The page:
Greek relations with the United States are naturally excellent, and the British, too, have considerable prestige in that country. French influence is confined mainly to cultural matters, and Greek-Italian relations seem likely to improve. Our relations with Turkey are excellent. Britain and France, through their alliances with Turkey, are also highly regarded in that country. Signs of revival of the traditional friendship between Turkey and Germany are apparent, and Turkish-Italian relations seem satisfactory. Iranian regard for the United States is high, despite their feeling that we are neglecting them. Their relations with Great Britain, whom they fear and dislike, are correct and are handicapped by the unsettled A.I.O.C. concession issue, and by Iranian claims to the Bahrein Islands. Our relations with the British Colonial Government in Cyprus are good. Generally speaking, Anglo-American relations throughout the area are very satisfactory.

8. Great Power Position in Other Near East Countries

The overall objectives of the United States and British Governments in the Near East are substantially the same and, therefore, a common approach to the problems and collaboration whenever possible should bring results mutually desired. The missions in several Arab states report that since the Istanbul conference there has been evidence of increasing desire on the part of the British to collaborate with American officials working in the same area. There is need, however, to develop this situation. The delegates felt that much could be accomplished in this respect by concentrating on the points of agreement with the British and minimizing the points of difference.

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The conference felt that in those instances where it locally appeared possible we should attempt a similar cooperation with the French. A like opportunity exists, but in a much smaller degree, as regards the Turks.

9. Future Role of United States in the Near East

The delegates believe the way is open for the United States in the future to play a more positive role in the Near East. Opportunities for this should increase as the ill will generated by the Palestine conflict recedes into the background and as the realization grows that the United States Government is acting in an impartial manner as regards Israel and the Arab states. In such circumstances United States missions can exert their influence in the manner in which American national interests demand.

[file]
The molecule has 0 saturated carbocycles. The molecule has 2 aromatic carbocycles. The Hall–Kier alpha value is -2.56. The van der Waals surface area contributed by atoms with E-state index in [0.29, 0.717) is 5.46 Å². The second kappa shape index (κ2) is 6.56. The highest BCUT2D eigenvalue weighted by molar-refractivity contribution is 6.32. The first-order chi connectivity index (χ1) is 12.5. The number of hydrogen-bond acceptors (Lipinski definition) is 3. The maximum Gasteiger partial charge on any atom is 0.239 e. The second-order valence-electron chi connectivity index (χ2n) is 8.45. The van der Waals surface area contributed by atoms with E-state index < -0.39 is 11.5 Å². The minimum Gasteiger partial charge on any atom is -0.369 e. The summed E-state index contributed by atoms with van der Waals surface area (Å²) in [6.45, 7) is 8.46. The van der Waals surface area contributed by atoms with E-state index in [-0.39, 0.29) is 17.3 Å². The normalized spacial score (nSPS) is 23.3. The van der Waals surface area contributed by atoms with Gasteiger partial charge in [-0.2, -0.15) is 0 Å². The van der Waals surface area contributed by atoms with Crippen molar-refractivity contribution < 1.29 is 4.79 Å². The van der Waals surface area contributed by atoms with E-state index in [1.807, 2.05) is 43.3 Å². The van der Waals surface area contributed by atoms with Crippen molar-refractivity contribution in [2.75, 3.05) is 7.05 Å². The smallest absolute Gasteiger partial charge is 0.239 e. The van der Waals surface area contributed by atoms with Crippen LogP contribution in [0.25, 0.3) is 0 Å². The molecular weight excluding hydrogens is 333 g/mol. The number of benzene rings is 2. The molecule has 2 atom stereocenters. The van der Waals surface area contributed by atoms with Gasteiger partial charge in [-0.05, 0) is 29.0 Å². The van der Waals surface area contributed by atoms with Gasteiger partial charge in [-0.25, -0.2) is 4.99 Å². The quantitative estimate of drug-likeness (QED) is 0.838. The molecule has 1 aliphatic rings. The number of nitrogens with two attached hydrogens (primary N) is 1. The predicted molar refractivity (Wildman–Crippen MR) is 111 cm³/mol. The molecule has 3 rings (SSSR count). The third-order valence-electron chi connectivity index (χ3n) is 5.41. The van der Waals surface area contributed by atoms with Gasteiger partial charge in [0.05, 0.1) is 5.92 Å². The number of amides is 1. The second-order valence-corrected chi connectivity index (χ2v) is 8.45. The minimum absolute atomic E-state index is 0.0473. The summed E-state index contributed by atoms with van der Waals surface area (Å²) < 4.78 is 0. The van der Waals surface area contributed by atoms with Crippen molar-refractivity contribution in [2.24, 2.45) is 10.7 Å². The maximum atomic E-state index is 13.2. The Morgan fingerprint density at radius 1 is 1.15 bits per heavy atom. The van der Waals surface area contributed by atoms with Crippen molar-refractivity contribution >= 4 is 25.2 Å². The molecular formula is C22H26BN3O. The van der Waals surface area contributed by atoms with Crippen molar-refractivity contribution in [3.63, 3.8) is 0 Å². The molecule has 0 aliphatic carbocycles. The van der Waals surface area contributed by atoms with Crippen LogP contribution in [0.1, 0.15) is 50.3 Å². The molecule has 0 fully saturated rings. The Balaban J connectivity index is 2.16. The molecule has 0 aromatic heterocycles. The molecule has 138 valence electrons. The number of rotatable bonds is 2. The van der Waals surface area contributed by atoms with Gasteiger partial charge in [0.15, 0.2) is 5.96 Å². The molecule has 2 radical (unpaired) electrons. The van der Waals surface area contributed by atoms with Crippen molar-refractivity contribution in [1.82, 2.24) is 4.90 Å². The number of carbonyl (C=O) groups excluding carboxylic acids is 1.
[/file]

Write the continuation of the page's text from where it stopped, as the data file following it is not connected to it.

All delegates felt that in the countries bordering the Soviet Union some continued military assistance, and economic aid when needed, should be extended to bolster their resistance to Communism. In the Arab states there was general agreement that there was a need to restore the prestige of the United Nations. This might be initiated through PRA and possibly Point IV multi-lateral programs, or through publicizing United Nations achievements in varied fields.

10. Economic

(a) Point IV2

There is need for directing and servicing Point IV country programs on a regional basis, and for coordinating with United Nations and international specialized agencies, and the European Cooperation Administration efforts. Wherever a local program is extensive, there must also be unified direction to assure that the total program will be well integrated, without attempting to interfere with technical guidance.
We should cooperate with any government or organization which may be capable of helping to achieve sound economic development. For example, it may be possible to cooperate with the British Middle East Office. Cooperation should be informal, however, to avoid linking the Point IV Program with any failures or ill-will towards existing organizations.
Projects eligible for the program should be screened to eliminate those which are not considered economic, e.g. the Latakia Port project in Syria, and other projects generally defensible only from a nationalistic or political standpoint.
Training of nationals abroad is an integral part of Point IV, but maximum training should be undertaken within the various countries themselves, or other countries in the area, as experience has shown the latter method to be most effective for all except higher levels of technical training.
The inadequacy of local currency resources within the countries of the area may become a serious limitation in the attraction of foreign capital or even carrying out technical assistance projects. Only in Cairo, Beirut and Istanbul do there now exist even elemental capital markets; in many countries, Government funds cannot easily be expanded to cover new development programs.